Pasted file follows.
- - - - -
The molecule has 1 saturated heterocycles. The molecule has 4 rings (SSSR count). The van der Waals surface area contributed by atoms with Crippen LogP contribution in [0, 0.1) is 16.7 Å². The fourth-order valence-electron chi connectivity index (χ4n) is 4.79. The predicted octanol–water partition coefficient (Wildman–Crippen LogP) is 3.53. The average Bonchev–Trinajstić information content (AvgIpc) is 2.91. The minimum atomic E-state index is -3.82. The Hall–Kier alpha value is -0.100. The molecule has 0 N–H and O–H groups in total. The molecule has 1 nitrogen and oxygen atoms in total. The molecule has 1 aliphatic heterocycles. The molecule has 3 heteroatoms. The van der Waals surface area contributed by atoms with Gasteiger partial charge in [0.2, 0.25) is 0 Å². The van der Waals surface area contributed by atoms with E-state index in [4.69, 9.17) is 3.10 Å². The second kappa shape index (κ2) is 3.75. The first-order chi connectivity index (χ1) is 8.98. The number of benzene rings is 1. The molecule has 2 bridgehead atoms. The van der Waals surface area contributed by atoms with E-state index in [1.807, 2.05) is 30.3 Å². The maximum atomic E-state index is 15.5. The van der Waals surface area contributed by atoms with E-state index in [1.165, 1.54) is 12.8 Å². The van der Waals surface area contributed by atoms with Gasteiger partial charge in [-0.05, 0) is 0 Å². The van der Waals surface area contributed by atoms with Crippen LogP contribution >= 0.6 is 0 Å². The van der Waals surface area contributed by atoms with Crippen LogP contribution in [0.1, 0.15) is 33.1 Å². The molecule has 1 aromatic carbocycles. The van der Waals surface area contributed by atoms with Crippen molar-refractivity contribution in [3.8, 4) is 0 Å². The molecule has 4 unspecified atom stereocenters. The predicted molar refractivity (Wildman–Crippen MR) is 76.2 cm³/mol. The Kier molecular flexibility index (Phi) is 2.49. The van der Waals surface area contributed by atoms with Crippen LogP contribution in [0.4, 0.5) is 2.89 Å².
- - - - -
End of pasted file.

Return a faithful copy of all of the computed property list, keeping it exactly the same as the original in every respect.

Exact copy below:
The molecule has 1 saturated heterocycles. The molecule has 4 rings (SSSR count). The van der Waals surface area contributed by atoms with Crippen LogP contribution in [0, 0.1) is 16.7 Å². The fourth-order valence-electron chi connectivity index (χ4n) is 4.79. The predicted octanol–water partition coefficient (Wildman–Crippen LogP) is 3.53. The average Bonchev–Trinajstić information content (AvgIpc) is 2.91. The minimum atomic E-state index is -3.82. The Hall–Kier alpha value is -0.100. The molecule has 0 N–H and O–H groups in total. The molecule has 1 nitrogen and oxygen atoms in total. The molecule has 1 aliphatic heterocycles. The molecule has 3 heteroatoms. The van der Waals surface area contributed by atoms with Gasteiger partial charge in [0.2, 0.25) is 0 Å². The van der Waals surface area contributed by atoms with E-state index in [4.69, 9.17) is 3.10 Å². The second kappa shape index (κ2) is 3.75. The first-order chi connectivity index (χ1) is 8.98. The number of benzene rings is 1. The molecule has 2 bridgehead atoms. The van der Waals surface area contributed by atoms with E-state index in [1.807, 2.05) is 30.3 Å². The maximum atomic E-state index is 15.5. The van der Waals surface area contributed by atoms with E-state index in [1.165, 1.54) is 12.8 Å². The van der Waals surface area contributed by atoms with Gasteiger partial charge in [-0.05, 0) is 0 Å². The van der Waals surface area contributed by atoms with Crippen LogP contribution >= 0.6 is 0 Å². The van der Waals surface area contributed by atoms with Crippen LogP contribution in [0.1, 0.15) is 33.1 Å². The molecule has 1 aromatic carbocycles. The van der Waals surface area contributed by atoms with Crippen molar-refractivity contribution in [3.8, 4) is 0 Å². The molecule has 4 unspecified atom stereocenters. The predicted molar refractivity (Wildman–Crippen MR) is 76.2 cm³/mol. The Kier molecular flexibility index (Phi) is 2.49. The van der Waals surface area contributed by atoms with Crippen LogP contribution in [0.4, 0.5) is 2.89 Å².